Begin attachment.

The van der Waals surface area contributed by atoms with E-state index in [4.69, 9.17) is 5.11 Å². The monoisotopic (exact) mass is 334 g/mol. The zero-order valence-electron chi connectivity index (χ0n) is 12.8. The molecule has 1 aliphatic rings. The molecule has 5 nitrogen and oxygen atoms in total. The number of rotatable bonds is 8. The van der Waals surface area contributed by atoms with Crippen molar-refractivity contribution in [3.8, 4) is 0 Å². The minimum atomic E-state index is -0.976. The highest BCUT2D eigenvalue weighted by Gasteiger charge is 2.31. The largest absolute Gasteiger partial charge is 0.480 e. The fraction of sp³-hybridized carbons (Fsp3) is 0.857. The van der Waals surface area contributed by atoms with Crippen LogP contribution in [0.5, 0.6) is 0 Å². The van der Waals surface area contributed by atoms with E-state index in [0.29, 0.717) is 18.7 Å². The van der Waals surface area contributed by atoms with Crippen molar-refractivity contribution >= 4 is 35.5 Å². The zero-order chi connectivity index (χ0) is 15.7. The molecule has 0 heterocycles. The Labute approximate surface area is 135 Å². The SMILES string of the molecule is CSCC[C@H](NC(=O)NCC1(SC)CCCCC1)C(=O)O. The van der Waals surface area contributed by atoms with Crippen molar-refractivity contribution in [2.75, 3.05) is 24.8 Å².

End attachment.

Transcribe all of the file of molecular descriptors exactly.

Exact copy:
The van der Waals surface area contributed by atoms with E-state index in [4.69, 9.17) is 5.11 Å². The monoisotopic (exact) mass is 334 g/mol. The zero-order valence-electron chi connectivity index (χ0n) is 12.8. The molecule has 1 aliphatic rings. The molecule has 5 nitrogen and oxygen atoms in total. The number of rotatable bonds is 8. The van der Waals surface area contributed by atoms with Crippen molar-refractivity contribution in [3.8, 4) is 0 Å². The minimum atomic E-state index is -0.976. The highest BCUT2D eigenvalue weighted by Gasteiger charge is 2.31. The largest absolute Gasteiger partial charge is 0.480 e. The fraction of sp³-hybridized carbons (Fsp3) is 0.857. The van der Waals surface area contributed by atoms with Crippen LogP contribution in [0.5, 0.6) is 0 Å². The van der Waals surface area contributed by atoms with E-state index in [0.29, 0.717) is 18.7 Å². The van der Waals surface area contributed by atoms with Crippen molar-refractivity contribution >= 4 is 35.5 Å². The zero-order chi connectivity index (χ0) is 15.7. The molecule has 0 heterocycles. The Labute approximate surface area is 135 Å². The SMILES string of the molecule is CSCC[C@H](NC(=O)NCC1(SC)CCCCC1)C(=O)O. The van der Waals surface area contributed by atoms with Crippen molar-refractivity contribution in [2.75, 3.05) is 24.8 Å².